This is the third in a three-part series on the economy, earnings and equities. The first two posts examined the US Federal Reserve’s gross domestic product (GDP) goals and how they set the stage for businesses to increase their capital expenditures. This post discusses the US manufacturing resurgence and the outlook for equities.
As discussed in the first and second parts of this series, the US Federal Reserve has set the stage for businesses to reinvest in themselves with confidence. And few sectors have embraced the necessity of this task more than US manufacturing. Long term, a strong capex cycle is bullish for the economy, but the equity market may be ahead of itself in the short term.
I often say that middle America is my favorite “emerging market” thanks to the massive expansion of manufacturing facilities in the heart of the country — a trend that’s now taking shape after two generations of underinvestment. Citi Research recently compiled a list of US, European and Asian companies that have built or expanded manufacturing facilities — from aviation facilities to cable factories to appliance parks — in middle America. Of the 29 facilities listed, most were completed in 2012 or scheduled to be finished in 2013, and they carried an estimated price tag of more than $3.6 billion combined.1
In my opinion, the result of this is that the US is now the gold standard for manufacturing and building facilities in the world. US manufacturing productivity has grown at a compound annual growth rate of 4.8%, compared with the global rate of 3.5%.1 Increased productivity along with strict cost management has led to record margins; this is true in manufacturing and many other industries. This dynamic has fueled earnings growth in recent years. But today, companies are at a crossroads.
We believe companies are at the point where they must reinvest in their businesses. Increased capital expenditures may compromise margins in the short term, but they bode well for long-term growth. The question is, can the markets can see through this transition and stomach a hit to margins? Much of Wall Street believes falling margins are an ominous sign for future equity returns, but historically, there have been numerous periods when declining margins corresponded with positive equity returns. So for the short term, sometimes the answer to my question is “yes” and other times it’s “no.” But I believe that over the long term, increased business reinvestment is good for companies and investors.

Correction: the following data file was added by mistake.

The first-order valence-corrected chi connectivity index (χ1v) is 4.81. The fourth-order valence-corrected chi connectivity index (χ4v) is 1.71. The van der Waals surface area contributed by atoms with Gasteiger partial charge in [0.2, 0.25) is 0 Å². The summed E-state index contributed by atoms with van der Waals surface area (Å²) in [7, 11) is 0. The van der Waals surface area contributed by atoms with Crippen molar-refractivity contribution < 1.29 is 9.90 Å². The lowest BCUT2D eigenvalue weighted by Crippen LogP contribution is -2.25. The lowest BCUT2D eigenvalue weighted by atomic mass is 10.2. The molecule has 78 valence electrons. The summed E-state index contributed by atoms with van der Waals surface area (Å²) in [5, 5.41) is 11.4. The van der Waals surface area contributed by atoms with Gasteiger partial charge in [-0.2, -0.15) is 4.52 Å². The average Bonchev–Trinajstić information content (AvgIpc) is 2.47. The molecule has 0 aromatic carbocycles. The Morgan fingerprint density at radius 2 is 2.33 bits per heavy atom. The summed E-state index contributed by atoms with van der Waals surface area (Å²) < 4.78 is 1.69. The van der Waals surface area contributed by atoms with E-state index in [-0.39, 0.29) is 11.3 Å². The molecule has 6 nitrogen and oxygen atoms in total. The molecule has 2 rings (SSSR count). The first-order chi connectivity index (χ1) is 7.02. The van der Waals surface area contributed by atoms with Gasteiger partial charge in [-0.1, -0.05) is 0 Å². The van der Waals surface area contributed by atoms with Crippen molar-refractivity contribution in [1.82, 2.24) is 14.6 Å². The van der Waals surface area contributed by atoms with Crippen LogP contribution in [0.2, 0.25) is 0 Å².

By now you may be saying, “But Ron, the markets have been on a tear, what about valuations?” Valuation is certainly important, and I am not looking for further multiple expansion from here — that was last year’s story. Today, quality is what matters, and investors need to focus on companies with a forward-thinking view of reinvestment. This is also going to require that investors have a forward-thinking view about investing.
The market may be ahead of itself in the short term as it’s probably too early to start banking the benefits of a big turn in the capex cycle. So, there could be some market risks over the near term, but long term I am bullish on the economy as companies invest for growth, and that’s good for investors and our country.
1 Source: “Is There a US Manufacturing Renaissance”, Citi Research, Deane Dray et al, January 14, 2013
Capital expenditures (capex) are funds used by a company to acquire or upgrade physical assets such as property, industrial buildings or equipment.
The information provided is for educational purposes only and does not constitute a recommendation of the suitability of any investment strategy for a particular investor. The opinions expressed are those of the authors, are based on current market conditions and are subject to change without notice. These opinions may differ from those of other Invesco investment professionals.
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